Serial blasts in China a rare case of suicide bombing

Serial blasts in China a rare case of suicide bombing

The death toll from yesterday's explosion in east China's Jiangxi Province has gone up to three with one of the injured person succumbing to his wounds.

The explosions rocked three different locations targeting the government in Fuzhou which included the office of city's procuratorate office which acts as the prosecutor for crimes.

While the official media provided a sketchy accounts of the explosions, state run Global Times termed the incident as 'suicide bombing', something very rare in tightly governed China.

Incidents of violence and protests takes place in Uygur Muslims majority Xinjiang and Tibet but such cases are very rare in mainland provinces, which have over 95 per cent of Han ethnic population.

Analysts say that the incident was a wake up call for the government to rein in hard on the local governments to streamline the policies towards demolitions for private and public projects, which were driving the victims to acts of extremism.

The Jiangxi Provincial Public Security Department identified Qian Mingqi, a 52-year an unemployed resident in Linchuan district of Fuzhou, as the suspect who had carried out the attacks "out of discontent" over the legal process relating to the demolition of his home.

Qian was not satisfied with his compensation and was angry about his case being dragged over by officials.

While the state media gave a restrictive coverage to the incident with state run CCTV (English) completely ignoring it, his case has become an instant hit among the millions of microbloggers which was fast becoming a new medium among the 477 million internet users in China.

Qin himself posted his details in his microblog before resorting to serial blasts.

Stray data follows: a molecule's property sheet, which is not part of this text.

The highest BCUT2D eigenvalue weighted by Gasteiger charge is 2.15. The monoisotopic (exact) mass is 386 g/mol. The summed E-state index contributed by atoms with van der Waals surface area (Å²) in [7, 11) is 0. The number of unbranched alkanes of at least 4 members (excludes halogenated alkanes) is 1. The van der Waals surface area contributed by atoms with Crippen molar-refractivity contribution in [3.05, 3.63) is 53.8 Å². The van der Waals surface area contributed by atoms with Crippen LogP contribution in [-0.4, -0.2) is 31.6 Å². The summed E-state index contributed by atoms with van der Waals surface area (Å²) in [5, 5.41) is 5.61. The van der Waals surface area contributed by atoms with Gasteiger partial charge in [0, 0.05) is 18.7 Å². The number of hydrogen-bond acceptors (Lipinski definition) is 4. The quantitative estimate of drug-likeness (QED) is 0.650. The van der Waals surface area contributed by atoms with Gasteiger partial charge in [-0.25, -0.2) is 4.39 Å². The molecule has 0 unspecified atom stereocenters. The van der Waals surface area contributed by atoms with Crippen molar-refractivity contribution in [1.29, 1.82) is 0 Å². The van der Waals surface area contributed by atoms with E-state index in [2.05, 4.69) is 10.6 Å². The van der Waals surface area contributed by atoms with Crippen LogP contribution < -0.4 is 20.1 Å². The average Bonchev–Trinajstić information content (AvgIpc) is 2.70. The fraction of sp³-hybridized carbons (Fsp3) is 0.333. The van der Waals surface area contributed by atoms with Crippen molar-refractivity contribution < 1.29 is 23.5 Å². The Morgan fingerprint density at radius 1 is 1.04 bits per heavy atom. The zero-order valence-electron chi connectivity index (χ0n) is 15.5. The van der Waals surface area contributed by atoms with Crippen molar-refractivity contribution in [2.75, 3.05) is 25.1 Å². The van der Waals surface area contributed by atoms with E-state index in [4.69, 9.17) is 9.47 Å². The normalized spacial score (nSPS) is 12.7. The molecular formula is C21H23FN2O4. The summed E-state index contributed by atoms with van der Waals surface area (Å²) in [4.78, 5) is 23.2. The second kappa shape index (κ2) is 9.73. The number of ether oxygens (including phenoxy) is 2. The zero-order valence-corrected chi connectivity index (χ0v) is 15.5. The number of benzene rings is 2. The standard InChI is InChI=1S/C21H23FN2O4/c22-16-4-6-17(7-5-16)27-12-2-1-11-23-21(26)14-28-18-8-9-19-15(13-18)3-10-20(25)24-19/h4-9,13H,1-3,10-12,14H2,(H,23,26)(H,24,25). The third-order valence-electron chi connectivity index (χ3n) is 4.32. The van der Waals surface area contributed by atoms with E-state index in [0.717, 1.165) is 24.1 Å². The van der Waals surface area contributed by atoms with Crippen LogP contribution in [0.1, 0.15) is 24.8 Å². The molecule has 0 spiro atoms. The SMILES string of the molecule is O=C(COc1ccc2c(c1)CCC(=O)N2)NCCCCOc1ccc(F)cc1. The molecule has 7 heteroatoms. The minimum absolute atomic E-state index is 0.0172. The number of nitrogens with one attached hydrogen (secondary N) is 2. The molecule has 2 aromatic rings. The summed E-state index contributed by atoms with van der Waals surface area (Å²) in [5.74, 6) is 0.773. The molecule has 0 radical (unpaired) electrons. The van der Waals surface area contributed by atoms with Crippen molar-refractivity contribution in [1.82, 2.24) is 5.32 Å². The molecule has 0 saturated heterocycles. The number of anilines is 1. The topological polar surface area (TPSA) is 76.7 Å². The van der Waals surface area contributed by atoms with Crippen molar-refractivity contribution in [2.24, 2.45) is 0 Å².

A message on his microblog account said, "I was forced to step onto a road I didn't want to step on due to the loss of his newly built house, which was illegally demolished,"
'Global Times' reported.

He accused a local judge in Fuzhou of intentionally reaching an unfair verdict that cost him two million yuan (USD 303,000) in a house demolition dispute.

He said in the posts that his 10-year-long efforts to overturn the wrongful verdict were fruitless, and he would seek fairness through his own means.

In his blog, he highlighted the story of an old couple who tried to rectify an illegal demolition case, saying "the elderly couple failed at last when they died, and I, Qian Mingqi, will never end up like that!"

Yesterday's blasts were the latest incident involving confrontations over demolitions that resulted in casualties in Fuzhou.

Three people set themselves on fire in the city in September last year, one of whom died, as a result of a land dispute.

Mao Shoulong, a professor of public policy at Renmin University of China said that there have been previous examples of people who have sought attention through extreme actions to solve their problems.

This should never be encouraged by any means, Mao said.

"At the same time, authorities should learn to open smoother channels for the public to file their complaints before problems turn into confrontations and then violence," he said.